Remarkable revision of human dispersal from Africa
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The current narrative of the exodus of from Africa holds that modern humans expanded forth around 60,000 to 70,000 years ago. There is evidence from caves in Israel for an earlier departure, about 100,000 years ago, but this was not sustained. The leading idea is that modern humans were unable to compete with Neandertal populations known to exist in the area at the time.
Now a remarkable discovery in China has provided strong evidence for an early modern human presence in China. 47 teeth have been found in a cave in southern China dating the modern human presence there to 80,000 to 120,000 years.
As with everything in paleoanthropology, the truth turns out to be more complicated than once believed.
If that weren't enough, I have to explain what is most exciting to me about this. It is the way this makes for a more coherent narrative of human dispersal. Admittedly, it must for now fall into the realm of speculation.
One element of this concerns Aboriginal Australians. It has always been a hanging question as to how they arrived so early in Australia given the 60-70K BP date for leaving Africa. But studies in Australia have humans settling there perhaps as early as 62,000 years ago, and there are other Australian sites that appear to date to around 50,000 years ago.
Since 2011 we have also had DNA evidence that Aboriginal Australians diverged from other modern human populations earlier than any other extant group. This evidence suggests a date of 70,000 years for the divergence.
So these teeth in southern China - evidently part of an earlier wave of dispersal -- are consistent with the dates for Australian settlement. Since the 2011 DNA results, more credence has been given to the notion that Aboriginal Australians were part of an earlier dispersal. Any evidence of a shoreline trek would lie beneath an ocean considerably higher than it was when traversed that way.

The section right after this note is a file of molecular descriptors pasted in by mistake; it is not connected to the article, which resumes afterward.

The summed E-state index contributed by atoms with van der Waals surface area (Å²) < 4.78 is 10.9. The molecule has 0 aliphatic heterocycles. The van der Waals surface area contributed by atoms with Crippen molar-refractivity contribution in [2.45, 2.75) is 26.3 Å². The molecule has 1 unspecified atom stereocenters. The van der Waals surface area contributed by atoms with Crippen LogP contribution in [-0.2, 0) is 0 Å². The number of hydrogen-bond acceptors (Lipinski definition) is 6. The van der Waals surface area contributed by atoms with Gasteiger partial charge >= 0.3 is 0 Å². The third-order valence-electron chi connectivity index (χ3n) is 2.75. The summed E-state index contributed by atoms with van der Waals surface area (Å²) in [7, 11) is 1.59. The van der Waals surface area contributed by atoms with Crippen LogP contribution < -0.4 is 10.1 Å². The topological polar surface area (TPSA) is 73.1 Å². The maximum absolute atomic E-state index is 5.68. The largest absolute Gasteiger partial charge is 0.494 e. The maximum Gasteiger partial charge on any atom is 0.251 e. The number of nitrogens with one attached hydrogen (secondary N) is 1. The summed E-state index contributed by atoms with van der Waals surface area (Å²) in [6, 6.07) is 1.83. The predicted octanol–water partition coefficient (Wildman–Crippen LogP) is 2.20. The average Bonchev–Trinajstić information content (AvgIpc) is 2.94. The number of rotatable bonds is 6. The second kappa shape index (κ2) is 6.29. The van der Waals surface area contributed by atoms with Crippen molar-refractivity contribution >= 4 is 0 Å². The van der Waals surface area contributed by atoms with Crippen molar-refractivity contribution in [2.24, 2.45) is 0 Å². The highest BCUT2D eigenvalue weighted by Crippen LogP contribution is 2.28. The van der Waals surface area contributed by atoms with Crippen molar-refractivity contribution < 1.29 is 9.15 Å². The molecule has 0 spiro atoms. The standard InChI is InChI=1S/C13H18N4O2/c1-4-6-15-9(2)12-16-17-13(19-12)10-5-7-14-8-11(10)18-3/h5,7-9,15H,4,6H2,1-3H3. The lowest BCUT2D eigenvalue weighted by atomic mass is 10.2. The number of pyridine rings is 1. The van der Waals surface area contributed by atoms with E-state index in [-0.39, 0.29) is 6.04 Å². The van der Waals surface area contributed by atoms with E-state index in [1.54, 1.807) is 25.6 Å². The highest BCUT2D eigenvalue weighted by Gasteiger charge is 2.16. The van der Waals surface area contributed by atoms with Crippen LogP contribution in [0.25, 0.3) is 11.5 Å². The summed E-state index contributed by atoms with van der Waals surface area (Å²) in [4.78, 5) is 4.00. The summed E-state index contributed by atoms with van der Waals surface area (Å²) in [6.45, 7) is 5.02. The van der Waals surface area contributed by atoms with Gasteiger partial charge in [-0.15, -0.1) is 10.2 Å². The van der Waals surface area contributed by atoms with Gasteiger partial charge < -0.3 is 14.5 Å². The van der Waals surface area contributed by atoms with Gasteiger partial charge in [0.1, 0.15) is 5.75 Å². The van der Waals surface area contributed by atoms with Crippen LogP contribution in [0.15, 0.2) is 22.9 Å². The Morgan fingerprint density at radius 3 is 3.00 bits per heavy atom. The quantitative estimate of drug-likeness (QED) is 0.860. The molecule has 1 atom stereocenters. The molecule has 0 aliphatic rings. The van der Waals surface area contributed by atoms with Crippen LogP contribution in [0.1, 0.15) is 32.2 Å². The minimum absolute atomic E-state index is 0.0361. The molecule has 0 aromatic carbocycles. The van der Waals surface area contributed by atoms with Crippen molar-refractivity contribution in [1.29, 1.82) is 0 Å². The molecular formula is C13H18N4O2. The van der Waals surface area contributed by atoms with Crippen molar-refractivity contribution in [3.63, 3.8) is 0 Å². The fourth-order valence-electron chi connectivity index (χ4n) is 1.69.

Could these teeth belong to the ancestors of the original Australians?
Saw this thread yesterday; read the article with interest and enjoyment; couldn't think of anything to say, but felt guilty about not posting something; still feeling guilty today, especially as nobody else has posted either; so ...
It is an interesting article and one thing really caught my attention. The discussion of tooth decay. The 19th century doctor I have been researching wrote a lot about the high rate of cavities in the Ohio river valley where he worked compared to the number of cavities he saw while in Philadelphia at medical school. So far I have not found his explanation for this, if he ever came up with one. It was interesting to see another speculation about local conditions and the rate of tooth decay.
>4 TLCrawford: on that topic, recent multi-image CT technology has allowed an exquisite view of the teeth of those who died in Pompeii. Perfect dental health!
(The researchers attribute is to a lack of sugar in the diet. I dunno. Btw, ancient Egyptians had terrible teeth, said to be from the sand that got into all the bread and wore down the teeth over time. Almost universal in Egyptian finds, I understand.)
All tha said, I am still shaking my head over the OP finding!
>3 alaudacorax: No worries. I'm glad you read it and took and interest!
>5 stellarexplorer: Given recent studies that have shown diets w/o sugar where the people don't brush have no difference from the people who do brush, and only when people eat sugar does the brushing have an impact, that attribution sounds pretty cut & dry to me.
>7 .Monkey.: interesting. oh, one more thing they noted: the water in the area had high levels of naturally-occurring fluoride.
I read somewhere - can't remember where - about tooth decay in prehistoric peoples being attributed to the diet including wild honey. It's always stuck in my mind because I occasionally come across organic types insisting that honey doesn't rot your teeth because it's 'natural'.
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